Wednesday, 30 November 2011

The End of Multi Threaded Programming

I warn you: this is a provocation. I really want to have replies to this post. Because I'm talking about one of most famous themes for computer-science students: threads and multithreading programming.
A special thanks to Andrea "MEgrez" Talon whom solved some doubts I had about Node.js



Why Threads

First, what's a thread? A thread is parallelization inside a process. Why threads were created? The answer is funny: to resolve fork's low performances. There were many tries to improve fork: Apache's web server used preforking, then with Apache 2.0 it uses threads.

Felix von Leitner wrote a very interesting document about various techniques to improve servers performances.

Why Threads are Hard

Threads are hard and even good programmers have difficulties to write multithreaded applications. Why?

  • Synchronization: it's foundamental to manage a good synchronization among threads. You must protect critical-section. Doing it with Java is easier (it has monitors), but in C/C++ it's harder
  • Debug: most of unusual software bugs, come from error in multithreading. Also, just think about how hard could be to reproduce an error condition in a multithreaded program: it means to recreate crash condition, with threads executed in the same sequence in the same time. How hard it could be?

Enter Node.js

Some servers are really fast and easy to write. They're mono-thread servers whom manages multiple connections using select system call. These servers work with many non-blocking sockets. When a event happens on a socket, select calls the function you wrote to manage a single connection. There's no critical-sections, 'cause connections are executed once at time. It's not portable, but a particular library, libevent, grant this.
Node.js is V8 Javascript engine merged with libevent. It's a event-based I/O manager. So you can:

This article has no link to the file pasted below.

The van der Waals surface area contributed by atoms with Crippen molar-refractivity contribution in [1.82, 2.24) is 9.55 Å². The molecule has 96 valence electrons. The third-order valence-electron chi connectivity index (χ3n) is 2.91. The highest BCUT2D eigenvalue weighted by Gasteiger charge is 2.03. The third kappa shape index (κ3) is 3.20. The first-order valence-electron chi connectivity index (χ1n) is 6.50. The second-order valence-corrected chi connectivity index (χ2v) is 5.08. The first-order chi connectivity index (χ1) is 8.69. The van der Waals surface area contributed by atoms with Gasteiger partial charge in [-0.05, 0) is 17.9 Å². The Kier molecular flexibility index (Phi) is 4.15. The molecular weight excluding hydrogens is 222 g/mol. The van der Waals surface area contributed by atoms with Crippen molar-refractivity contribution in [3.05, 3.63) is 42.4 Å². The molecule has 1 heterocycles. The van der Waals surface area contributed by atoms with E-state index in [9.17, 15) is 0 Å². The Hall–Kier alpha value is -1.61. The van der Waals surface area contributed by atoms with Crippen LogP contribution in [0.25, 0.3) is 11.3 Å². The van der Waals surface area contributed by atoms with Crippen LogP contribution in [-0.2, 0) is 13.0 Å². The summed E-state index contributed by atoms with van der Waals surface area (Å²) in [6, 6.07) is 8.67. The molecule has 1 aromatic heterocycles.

• Write a server in Javascript
  • It will be fast, 'cause it hasn't threads, neither forks
  • Memory usage is constant in time
  • V8 is one of most efficient Javascript interpreters on earth

Node.js isn't the only event-based I/O manager. There's also Twisted and gevent for Python enthisiasts. But it seems there's more hype around Node.js

So, the meaning of this post?

Threads, mainly invented for performance reasons can't compete aganist simpler solutions like Node.js. If I should create a new server, probably I'll use Node.js or Twisted instead of a custom implementation using Java threads or another thing.
But, pay attention! Node.js is mono-thread, so it serves a single request once at time. For small requestes (a HTML page, a message, coordinates) this approach is unbeatable. But if you're working with heavy transmissions (e.g. files of many hundreds of MB), every client will be served once at time and will wait until all clients before it will be served sequentially. This means, in a scenario where 5 clients ask for a file with download during 10 seconds:

  1. first client will be served immediatly
  2. second in 10 seconds
  3. third after 20 seconds
  4. fourth after 30 seconds
  5. last after 40 seconds

You see: in this situation a multithreaded server is the only choice.

Conclusions

Node.js (and other similiar works) seems the best and easiest way to realize efficient real-time message servers. Obviously, it's not good for every problem. But in these days of tweets, status updates, embedded chats and, in general, of small messages, this approach is very promising.
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